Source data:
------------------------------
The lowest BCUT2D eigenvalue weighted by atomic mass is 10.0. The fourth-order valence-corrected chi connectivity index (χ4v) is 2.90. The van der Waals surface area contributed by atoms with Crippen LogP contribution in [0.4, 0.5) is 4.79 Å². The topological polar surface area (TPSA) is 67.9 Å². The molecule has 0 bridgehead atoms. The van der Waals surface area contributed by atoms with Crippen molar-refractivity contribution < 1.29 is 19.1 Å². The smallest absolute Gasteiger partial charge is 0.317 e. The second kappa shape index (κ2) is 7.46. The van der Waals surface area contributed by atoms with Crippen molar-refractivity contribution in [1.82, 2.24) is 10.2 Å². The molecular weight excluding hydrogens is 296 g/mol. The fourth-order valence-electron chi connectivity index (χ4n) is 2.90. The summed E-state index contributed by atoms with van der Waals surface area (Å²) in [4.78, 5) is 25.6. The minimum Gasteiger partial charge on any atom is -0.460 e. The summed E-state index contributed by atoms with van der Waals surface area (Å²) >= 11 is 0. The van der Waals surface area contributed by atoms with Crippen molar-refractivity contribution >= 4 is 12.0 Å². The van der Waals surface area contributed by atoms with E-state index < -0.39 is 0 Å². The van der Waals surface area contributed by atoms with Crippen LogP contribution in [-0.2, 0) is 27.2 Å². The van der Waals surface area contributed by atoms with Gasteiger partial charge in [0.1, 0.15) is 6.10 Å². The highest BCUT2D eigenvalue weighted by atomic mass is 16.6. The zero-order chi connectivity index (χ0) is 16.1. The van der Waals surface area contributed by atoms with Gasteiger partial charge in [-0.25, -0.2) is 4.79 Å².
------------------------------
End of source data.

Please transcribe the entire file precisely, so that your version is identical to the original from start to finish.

The lowest BCUT2D eigenvalue weighted by atomic mass is 10.0. The fourth-order valence-corrected chi connectivity index (χ4v) is 2.90. The van der Waals surface area contributed by atoms with Crippen LogP contribution in [0.4, 0.5) is 4.79 Å². The topological polar surface area (TPSA) is 67.9 Å². The molecule has 0 bridgehead atoms. The van der Waals surface area contributed by atoms with Crippen molar-refractivity contribution < 1.29 is 19.1 Å². The smallest absolute Gasteiger partial charge is 0.317 e. The second kappa shape index (κ2) is 7.46. The van der Waals surface area contributed by atoms with Crippen molar-refractivity contribution in [1.82, 2.24) is 10.2 Å². The molecular weight excluding hydrogens is 296 g/mol. The fourth-order valence-electron chi connectivity index (χ4n) is 2.90. The summed E-state index contributed by atoms with van der Waals surface area (Å²) in [4.78, 5) is 25.6. The minimum Gasteiger partial charge on any atom is -0.460 e. The summed E-state index contributed by atoms with van der Waals surface area (Å²) >= 11 is 0. The van der Waals surface area contributed by atoms with Crippen molar-refractivity contribution >= 4 is 12.0 Å². The van der Waals surface area contributed by atoms with E-state index < -0.39 is 0 Å². The van der Waals surface area contributed by atoms with Crippen LogP contribution in [-0.2, 0) is 27.2 Å². The van der Waals surface area contributed by atoms with Gasteiger partial charge in [0.1, 0.15) is 6.10 Å². The highest BCUT2D eigenvalue weighted by atomic mass is 16.6. The zero-order chi connectivity index (χ0) is 16.1. The van der Waals surface area contributed by atoms with Gasteiger partial charge in [-0.25, -0.2) is 4.79 Å².